The Western Health Trust has announced a temporary halt to emergency general surgery at the facility.
Professor Mark Taylor told the BBC most patients would not be impacted.
Speaking to Sunday Politics he said "we have to look at the facts" in relation to the withdrawal of services.
The Western Trust said it was necessary to protect the public's safety after it had problems recruiting surgical staff.
Despite saying the move was temporary, the trust did not say when it expected emergency general surgery would resume.
The emergency department and other services including obstetrics will continue to operate as normal.
In a further move it has been confirmed the hospital is to become Northern Ireland's third elective surgical hub.
Also appearing on the programme, DUP's Deborah Erskine said she thought the creation of an elective surgical hub would secure the future of the hospital. But she said she was concerned by how the removal of general surgery had been messaged to the public.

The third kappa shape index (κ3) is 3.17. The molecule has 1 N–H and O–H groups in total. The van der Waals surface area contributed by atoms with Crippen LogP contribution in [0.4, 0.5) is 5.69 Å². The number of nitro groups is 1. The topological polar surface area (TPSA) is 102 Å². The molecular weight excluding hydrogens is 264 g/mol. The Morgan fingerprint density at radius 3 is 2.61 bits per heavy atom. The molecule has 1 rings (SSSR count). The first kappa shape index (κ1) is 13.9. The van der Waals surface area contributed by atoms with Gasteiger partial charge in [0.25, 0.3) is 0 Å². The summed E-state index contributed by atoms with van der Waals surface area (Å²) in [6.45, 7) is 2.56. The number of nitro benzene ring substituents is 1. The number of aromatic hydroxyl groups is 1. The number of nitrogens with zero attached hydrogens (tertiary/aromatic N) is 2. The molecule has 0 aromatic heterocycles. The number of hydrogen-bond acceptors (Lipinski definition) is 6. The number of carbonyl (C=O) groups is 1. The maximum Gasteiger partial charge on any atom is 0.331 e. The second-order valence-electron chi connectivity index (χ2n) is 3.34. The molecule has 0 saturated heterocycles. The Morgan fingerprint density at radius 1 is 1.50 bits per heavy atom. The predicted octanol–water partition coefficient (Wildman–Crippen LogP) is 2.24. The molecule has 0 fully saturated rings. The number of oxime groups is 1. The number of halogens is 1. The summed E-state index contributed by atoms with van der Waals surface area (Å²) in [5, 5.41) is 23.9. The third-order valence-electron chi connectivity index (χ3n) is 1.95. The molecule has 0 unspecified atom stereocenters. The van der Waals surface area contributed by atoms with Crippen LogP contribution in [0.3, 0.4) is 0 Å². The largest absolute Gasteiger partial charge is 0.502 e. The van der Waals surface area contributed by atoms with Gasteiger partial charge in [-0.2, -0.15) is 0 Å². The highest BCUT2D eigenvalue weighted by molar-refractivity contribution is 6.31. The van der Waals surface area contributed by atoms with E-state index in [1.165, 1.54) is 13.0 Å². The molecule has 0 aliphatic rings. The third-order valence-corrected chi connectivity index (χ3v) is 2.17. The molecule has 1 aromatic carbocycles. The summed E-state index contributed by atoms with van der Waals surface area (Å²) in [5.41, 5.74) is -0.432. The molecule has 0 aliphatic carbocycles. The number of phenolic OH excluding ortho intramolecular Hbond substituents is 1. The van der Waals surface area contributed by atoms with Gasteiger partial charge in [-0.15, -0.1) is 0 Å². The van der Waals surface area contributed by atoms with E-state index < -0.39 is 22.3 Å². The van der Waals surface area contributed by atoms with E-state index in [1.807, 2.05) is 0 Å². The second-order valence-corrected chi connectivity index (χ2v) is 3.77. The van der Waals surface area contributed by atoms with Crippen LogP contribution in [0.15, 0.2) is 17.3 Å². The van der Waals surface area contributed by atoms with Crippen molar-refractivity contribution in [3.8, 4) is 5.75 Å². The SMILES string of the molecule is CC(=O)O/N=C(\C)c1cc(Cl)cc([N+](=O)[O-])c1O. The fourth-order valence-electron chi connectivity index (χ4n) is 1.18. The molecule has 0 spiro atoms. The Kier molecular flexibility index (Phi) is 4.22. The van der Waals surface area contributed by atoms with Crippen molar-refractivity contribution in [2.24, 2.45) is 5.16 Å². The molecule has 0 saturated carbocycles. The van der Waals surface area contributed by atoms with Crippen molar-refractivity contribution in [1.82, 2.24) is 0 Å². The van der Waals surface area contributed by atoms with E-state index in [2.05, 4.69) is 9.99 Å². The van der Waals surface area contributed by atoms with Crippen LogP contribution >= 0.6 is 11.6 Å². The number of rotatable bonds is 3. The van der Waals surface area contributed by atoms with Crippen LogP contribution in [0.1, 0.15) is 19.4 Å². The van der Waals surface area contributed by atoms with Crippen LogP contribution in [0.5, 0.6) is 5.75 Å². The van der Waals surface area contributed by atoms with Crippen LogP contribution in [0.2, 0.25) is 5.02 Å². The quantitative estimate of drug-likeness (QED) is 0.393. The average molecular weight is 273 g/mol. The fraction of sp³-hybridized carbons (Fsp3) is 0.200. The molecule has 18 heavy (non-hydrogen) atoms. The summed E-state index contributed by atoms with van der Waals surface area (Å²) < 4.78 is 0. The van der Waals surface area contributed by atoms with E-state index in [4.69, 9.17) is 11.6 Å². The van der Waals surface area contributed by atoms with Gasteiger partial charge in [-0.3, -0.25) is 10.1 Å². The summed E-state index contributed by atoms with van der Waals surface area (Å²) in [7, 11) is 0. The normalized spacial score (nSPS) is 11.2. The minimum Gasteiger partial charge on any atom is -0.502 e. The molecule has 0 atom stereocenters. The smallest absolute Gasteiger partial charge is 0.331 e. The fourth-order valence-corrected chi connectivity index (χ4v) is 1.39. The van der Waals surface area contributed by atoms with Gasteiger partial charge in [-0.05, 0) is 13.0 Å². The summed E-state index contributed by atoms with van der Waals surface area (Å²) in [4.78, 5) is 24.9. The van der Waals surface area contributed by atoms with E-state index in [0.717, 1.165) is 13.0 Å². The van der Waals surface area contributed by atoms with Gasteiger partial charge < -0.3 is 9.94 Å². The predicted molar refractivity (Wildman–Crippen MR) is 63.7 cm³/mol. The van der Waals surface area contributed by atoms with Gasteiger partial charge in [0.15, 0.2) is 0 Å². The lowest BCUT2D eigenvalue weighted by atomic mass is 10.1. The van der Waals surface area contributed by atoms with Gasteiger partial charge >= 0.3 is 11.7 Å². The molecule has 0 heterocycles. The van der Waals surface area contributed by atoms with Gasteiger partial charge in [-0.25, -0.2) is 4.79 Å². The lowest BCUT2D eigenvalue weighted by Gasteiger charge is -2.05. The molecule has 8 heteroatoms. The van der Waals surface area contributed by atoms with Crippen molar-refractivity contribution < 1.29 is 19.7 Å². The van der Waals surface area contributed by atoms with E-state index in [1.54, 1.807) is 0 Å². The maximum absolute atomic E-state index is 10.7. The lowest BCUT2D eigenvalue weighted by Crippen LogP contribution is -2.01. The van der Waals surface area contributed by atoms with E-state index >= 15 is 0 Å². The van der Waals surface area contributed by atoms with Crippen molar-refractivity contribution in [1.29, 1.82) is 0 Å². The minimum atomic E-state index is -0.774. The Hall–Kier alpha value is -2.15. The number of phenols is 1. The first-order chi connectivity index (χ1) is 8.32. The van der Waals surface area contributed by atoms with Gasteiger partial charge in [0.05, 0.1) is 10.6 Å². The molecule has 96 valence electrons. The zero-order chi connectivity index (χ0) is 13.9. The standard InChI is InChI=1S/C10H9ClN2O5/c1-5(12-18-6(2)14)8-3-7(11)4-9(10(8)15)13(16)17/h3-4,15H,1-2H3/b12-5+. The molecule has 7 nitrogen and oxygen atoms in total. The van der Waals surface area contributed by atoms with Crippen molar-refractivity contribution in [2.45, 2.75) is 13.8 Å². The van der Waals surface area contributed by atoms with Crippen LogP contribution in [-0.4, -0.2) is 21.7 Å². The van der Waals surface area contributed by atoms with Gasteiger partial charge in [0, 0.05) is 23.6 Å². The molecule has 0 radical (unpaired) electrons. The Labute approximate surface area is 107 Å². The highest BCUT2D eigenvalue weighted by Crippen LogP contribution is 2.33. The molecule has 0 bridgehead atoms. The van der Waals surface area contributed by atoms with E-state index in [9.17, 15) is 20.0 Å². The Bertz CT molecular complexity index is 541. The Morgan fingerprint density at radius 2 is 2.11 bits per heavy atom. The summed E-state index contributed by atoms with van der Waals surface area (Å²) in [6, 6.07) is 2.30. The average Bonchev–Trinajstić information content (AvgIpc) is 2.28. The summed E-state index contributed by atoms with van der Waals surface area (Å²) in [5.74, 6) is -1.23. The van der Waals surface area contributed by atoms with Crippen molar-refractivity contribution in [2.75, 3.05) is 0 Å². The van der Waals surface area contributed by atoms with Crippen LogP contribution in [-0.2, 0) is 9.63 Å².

"The Western Trust hasn't levelled with the public locally to say what is going on," she added.
"People are angry, frustrated, they're worried, they're concerned. As a public representative I do share concerns... what I want to see is the best outcomes for patients and staff."
Colm Gildernew said he supported properly planned transformation of services at SWAH but it has to be "on the basis of co-production with people in health, communities, workers, all of those".
Ms Erskine also told the programme that she was "very concerned" about the potential loss of GP services elsewhere in Country Fermanagh.
Maple Healthcare in Lisnaskea said it was handing back its contract to the Department of Health.
Confirming the news on Saturday, the department reassured patients that services would continue at the practice for the next six months.
"The thing I'm most concerned about is that I had staff who got in touch with me yesterday who did not know this news until it broke on the media."
She said she wanted to establish the facts about what is happening, adding pressure on GP services was not a "new issue".
Mr Gildernew said there was an urgent need to find a solution.
"We have six months and what we need is a health minister and an executive," he added.